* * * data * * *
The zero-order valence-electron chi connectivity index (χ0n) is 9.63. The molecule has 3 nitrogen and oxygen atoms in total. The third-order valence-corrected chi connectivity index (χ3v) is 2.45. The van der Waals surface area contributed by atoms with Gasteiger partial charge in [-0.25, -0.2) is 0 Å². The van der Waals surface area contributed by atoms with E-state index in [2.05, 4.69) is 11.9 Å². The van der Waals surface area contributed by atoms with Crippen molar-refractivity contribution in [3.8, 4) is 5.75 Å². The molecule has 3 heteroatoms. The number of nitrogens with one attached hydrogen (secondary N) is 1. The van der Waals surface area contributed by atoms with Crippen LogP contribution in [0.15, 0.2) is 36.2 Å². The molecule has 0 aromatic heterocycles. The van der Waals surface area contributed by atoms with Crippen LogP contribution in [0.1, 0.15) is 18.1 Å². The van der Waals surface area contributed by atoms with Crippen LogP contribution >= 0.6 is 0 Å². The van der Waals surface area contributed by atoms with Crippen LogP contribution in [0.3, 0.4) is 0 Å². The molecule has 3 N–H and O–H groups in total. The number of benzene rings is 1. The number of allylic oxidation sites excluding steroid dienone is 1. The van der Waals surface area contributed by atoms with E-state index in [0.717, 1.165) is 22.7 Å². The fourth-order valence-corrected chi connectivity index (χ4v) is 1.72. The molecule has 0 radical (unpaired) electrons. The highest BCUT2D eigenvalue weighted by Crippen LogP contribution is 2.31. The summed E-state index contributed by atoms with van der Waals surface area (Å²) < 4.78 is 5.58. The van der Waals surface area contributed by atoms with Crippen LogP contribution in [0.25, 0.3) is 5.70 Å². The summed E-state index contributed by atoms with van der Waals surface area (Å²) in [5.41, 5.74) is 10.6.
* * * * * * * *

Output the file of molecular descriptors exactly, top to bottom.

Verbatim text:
The zero-order valence-electron chi connectivity index (χ0n) is 9.63. The molecule has 3 nitrogen and oxygen atoms in total. The third-order valence-corrected chi connectivity index (χ3v) is 2.45. The van der Waals surface area contributed by atoms with Gasteiger partial charge in [-0.25, -0.2) is 0 Å². The van der Waals surface area contributed by atoms with E-state index in [2.05, 4.69) is 11.9 Å². The van der Waals surface area contributed by atoms with Crippen molar-refractivity contribution in [3.8, 4) is 5.75 Å². The molecule has 3 heteroatoms. The number of nitrogens with one attached hydrogen (secondary N) is 1. The van der Waals surface area contributed by atoms with Crippen LogP contribution in [0.15, 0.2) is 36.2 Å². The molecule has 0 aromatic heterocycles. The van der Waals surface area contributed by atoms with Crippen LogP contribution in [0.1, 0.15) is 18.1 Å². The van der Waals surface area contributed by atoms with Crippen LogP contribution >= 0.6 is 0 Å². The van der Waals surface area contributed by atoms with Crippen LogP contribution in [0.3, 0.4) is 0 Å². The molecule has 3 N–H and O–H groups in total. The number of benzene rings is 1. The number of allylic oxidation sites excluding steroid dienone is 1. The van der Waals surface area contributed by atoms with E-state index in [0.717, 1.165) is 22.7 Å². The fourth-order valence-corrected chi connectivity index (χ4v) is 1.72. The molecule has 0 radical (unpaired) electrons. The highest BCUT2D eigenvalue weighted by Crippen LogP contribution is 2.31. The summed E-state index contributed by atoms with van der Waals surface area (Å²) < 4.78 is 5.58. The van der Waals surface area contributed by atoms with Crippen LogP contribution in [0.25, 0.3) is 5.70 Å². The summed E-state index contributed by atoms with van der Waals surface area (Å²) in [5.41, 5.74) is 10.6.